Tuesday, March 12, 2013

Slipping Through The Cracks.

Asian Students And Critical Thinking.

During my research for my recent post called "Seven Things", I revisited the essay of Wesley Yang from a couple of years ago in which he detailed with angst-driven-drama the follies of raising Asian kids the "Asian Way". Overall, I found Yang's piece to, frustratingly, rely too heavily on presumptions informed by racial stereotypes rather than legitimate research. Yet, in re-reading the article, one point stood out for me which I didn't address in my original commentary on the piece........
It’s racist to think that any given Asian individual is unlikely to be creative or risk-taking. It’s simple cultural observation to say that a group whose education has historically focused on rote memorization and “pumping the iron of math” is, on aggregate, unlikely to yield many people inclined to challenge authority or break with inherited ways of doing things. 
This was an intriguing point and one that seems to present a fairly common belief about Asian cultures and the minds that they produce. I hear this a lot in Asian-America as one explanation for a number of seeming deficiencies in the Asian character that hinder our abilities to function effectively in American society, from attaining leadership positions, to being supposedly uncreative, poor critical thinkers, or just being unable to "pick up chicks". The sentiment being expressed here is that Asian culture as manifested through "Asian" educational systems churn out automatons with no charisma, leadership skills, or critical thinking skills. In my "Seven Things" post I already outlined how the "Asians are compliant" axiom fails to correspond to the reality of the historical record, or the regularly reported fact of Asian non-compliance in their (oftentimes life-risking) engagement with their governments.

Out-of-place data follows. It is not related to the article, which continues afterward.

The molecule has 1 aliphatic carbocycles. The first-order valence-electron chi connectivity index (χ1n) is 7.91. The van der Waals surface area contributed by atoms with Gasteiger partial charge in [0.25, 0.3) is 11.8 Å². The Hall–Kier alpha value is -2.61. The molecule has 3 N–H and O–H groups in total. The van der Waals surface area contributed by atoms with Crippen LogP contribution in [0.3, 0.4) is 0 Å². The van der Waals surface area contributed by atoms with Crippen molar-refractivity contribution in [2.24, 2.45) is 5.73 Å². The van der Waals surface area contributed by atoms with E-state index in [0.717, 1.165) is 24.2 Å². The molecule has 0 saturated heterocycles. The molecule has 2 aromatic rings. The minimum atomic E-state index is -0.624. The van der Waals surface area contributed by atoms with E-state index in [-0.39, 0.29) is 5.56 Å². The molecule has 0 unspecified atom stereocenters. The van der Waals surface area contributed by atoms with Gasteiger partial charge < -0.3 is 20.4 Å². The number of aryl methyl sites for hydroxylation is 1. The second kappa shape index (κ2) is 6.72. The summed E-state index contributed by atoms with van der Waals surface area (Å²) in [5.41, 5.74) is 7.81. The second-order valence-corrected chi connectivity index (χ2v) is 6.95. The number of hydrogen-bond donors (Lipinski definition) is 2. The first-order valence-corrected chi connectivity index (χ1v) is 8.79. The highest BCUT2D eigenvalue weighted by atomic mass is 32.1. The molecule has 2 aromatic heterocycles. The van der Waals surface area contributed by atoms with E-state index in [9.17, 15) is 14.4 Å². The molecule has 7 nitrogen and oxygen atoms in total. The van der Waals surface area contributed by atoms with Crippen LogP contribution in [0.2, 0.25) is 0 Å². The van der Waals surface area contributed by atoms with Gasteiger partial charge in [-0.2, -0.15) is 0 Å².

Funnily enough, though, in Yang's case (and most for Asians raised in the US)  the school systems in Asia are not - indeed cannot possibly be - the problem here. What no-one seems to notice is that Yang (like most Asians raised in the US) was actually educated in American schools by American teachers using the American educational curriculum, yet, somehow through some unspecified process - apparently metaphysical in nature - the ghost of "Asian" education supersedes and exerts a greater influence over the abilities of children who never went through any Asian system than the eight-or-so-hours-a-day, five-days-a-week spent in American schools since first-grade.

Let's be clear about what is being said here; despite being entirely educated in the American education system, Yang implies that some of the character qualities and thinking abilities of some Asian-Americans may be more heavily influenced by the education system of some country thousands of miles away, where they never actually attended school, than the twelve years, or so, of the education they received in the American system by American teachers. This is plain nonsense.